Run for your life!

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Written by Tim Barnes-Clay

Running, it’s cheap, it’s effective and it’s a perfect antidote to the stress of fatherhood. So get running with these handy tips from the FQ Health and Fitness team.

Check your equipment
Bad footwear is one of the main causes of sporting injury so a good pair of running shoes is crucial. They need to be good quality, well fitting and tailored to your weight, feet and specific running needs. For the perfect shoe visit a specialist sports shop, rather than a high-street chain, as they’ll be able to properly assess your requirements. Or perhaps take a look at an online specialist, they are often less expensive than specialist stores and good ones like have ooddles of information to help you choose the right shoe.

Think outside of the box too. If you are new to running or starting again after a prolonged period off then perhaps you should start with a more ‘natural’ approach. Minimalist running, running in thin soled low drop shoes, has many benefits including enhancing a natural running style rather than one that is shoe influenced like when wearing a conventional pair of running shoes. If you introduce low profile shoes to your routine from the outset the end result can be a lower risk of injury and a much more comfortable run.  

newbalance minimusFQ TESTED: A pair of New Balance Minimus MT10V2 trail running shoes are a perfect choice to start with, especially if you plan to include running through your local parks and woods. With a 4mm drop from heel to toes they are not a hardcore barefoot training shoe so can allow for a gentler introduction to minimalist running. Nor are they an outright trail shoe meaning you can run as happily on the road, path or track as you can over a trail route, perfect for those who want to keep their training interesting and varied. As a massively popular shoe they’re an affordable choice too, and can often be bought on offer from, making them ideal for those just starting out and wanting to perhaps try a few pairs of different shoes to see which suits them best.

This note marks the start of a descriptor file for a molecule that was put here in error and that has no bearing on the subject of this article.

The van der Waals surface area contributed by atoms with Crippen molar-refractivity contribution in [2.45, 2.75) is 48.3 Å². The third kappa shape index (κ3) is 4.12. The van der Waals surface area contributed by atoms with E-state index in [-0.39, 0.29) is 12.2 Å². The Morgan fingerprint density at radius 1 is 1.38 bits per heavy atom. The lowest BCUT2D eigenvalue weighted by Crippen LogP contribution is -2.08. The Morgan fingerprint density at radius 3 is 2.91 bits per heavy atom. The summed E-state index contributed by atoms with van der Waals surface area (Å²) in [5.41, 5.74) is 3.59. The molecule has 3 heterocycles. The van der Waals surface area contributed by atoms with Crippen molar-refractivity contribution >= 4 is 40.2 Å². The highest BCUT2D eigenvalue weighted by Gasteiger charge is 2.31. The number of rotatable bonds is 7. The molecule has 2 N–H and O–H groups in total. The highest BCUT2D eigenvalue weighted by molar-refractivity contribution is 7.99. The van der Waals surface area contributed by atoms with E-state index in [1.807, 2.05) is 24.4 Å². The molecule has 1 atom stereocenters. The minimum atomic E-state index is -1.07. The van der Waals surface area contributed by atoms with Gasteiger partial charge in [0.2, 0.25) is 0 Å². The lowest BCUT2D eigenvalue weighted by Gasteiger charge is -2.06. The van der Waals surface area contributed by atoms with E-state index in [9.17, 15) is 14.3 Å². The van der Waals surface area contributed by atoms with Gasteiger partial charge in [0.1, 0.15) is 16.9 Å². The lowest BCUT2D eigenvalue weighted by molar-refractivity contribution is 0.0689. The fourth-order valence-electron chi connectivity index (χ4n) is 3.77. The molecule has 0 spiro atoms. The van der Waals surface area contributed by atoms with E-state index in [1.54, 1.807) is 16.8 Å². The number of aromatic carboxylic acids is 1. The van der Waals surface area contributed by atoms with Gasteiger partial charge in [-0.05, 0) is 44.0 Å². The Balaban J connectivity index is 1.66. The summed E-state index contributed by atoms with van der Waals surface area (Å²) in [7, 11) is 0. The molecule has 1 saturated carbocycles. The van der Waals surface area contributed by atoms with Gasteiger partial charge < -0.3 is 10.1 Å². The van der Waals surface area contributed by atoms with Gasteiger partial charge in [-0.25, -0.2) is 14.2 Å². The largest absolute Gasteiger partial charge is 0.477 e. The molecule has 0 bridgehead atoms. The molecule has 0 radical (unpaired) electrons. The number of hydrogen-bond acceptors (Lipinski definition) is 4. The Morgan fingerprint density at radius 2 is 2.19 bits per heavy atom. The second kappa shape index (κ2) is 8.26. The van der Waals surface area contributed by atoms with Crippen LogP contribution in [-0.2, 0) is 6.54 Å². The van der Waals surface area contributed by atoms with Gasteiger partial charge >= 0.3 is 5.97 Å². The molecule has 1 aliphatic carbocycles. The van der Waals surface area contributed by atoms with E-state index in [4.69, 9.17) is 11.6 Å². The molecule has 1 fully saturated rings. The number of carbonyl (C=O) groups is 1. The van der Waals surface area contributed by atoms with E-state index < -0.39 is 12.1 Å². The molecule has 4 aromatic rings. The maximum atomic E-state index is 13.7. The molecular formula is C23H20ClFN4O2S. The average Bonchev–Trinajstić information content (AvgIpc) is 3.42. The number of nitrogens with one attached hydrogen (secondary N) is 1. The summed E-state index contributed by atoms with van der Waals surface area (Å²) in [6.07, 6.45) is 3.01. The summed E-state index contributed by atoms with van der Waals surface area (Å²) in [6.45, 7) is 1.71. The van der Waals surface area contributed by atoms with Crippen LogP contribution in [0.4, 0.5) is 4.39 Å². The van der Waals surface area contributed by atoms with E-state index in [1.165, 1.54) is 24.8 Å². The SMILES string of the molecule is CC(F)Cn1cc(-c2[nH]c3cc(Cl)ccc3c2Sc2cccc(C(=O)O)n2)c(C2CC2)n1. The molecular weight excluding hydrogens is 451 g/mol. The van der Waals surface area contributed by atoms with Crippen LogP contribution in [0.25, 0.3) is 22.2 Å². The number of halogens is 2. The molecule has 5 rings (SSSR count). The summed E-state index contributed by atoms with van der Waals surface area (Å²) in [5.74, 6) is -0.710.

Warm up
Slowly increase the temperature of your muscles with gentle stretches and a brisk walk to improve their function and response time. Warm muscles have more elasticity than cold ones so warm up not only improves their performance, it also reduces the chances of you overstretching them and injuring yourself.

“‘Don’t think, just run’ you never regret going for a run no matter how tired you are or how cosy your bed is. Getting out even for a 20 minute jog to get your legs spinning will make you feel so much better” 
Ben Tipping – Father, Runner, and Blogger @thefooltweets

Use your arms
Good co-ordination between legs and arms can propel you forward and help with balance and energy conservation. Don’t hold them too high though or you’ll shorten your stride – instead keep your elbows mid way between your hips and shoulders and increase arm movement when needed to give yourself some extra momentum.

Cool it 
A cooling down routine is just as important as a warming up one when you exercise. Jog gently for 5-10 minutes and follow up with a series of leg stretches. Not only will this restore your heartbeat and blood pressure to normal it’ll also help with the elimination of lactic acid – a waste product by the muscles during exercise.

Social running
Find a local running club. The temptation can be to run solo and sometimes it can be a bit daunting to run with a group of people. But don’t worry about what other’s might think of your running style or how quick you may or may not be, most running clubs accept runners of all abilities and will no doubt make you feel comfortable.

“Find some friends to run with. Having companions to share the blood, sweat and tears makes training so much more enjoyable and satisfies our inner need for human interaction, something often lacking in our digitally dominated World.”
Tom Williams – MD at parkrun UK

What you eat and drink after exercise has a huge impact on how quickly you recover so make sure you down plenty of fluids (stick to water or sports drinks) and stock up on carbohydrate-rich foods to replace your depleted store of glycogen – the stuff your body draws on for energy.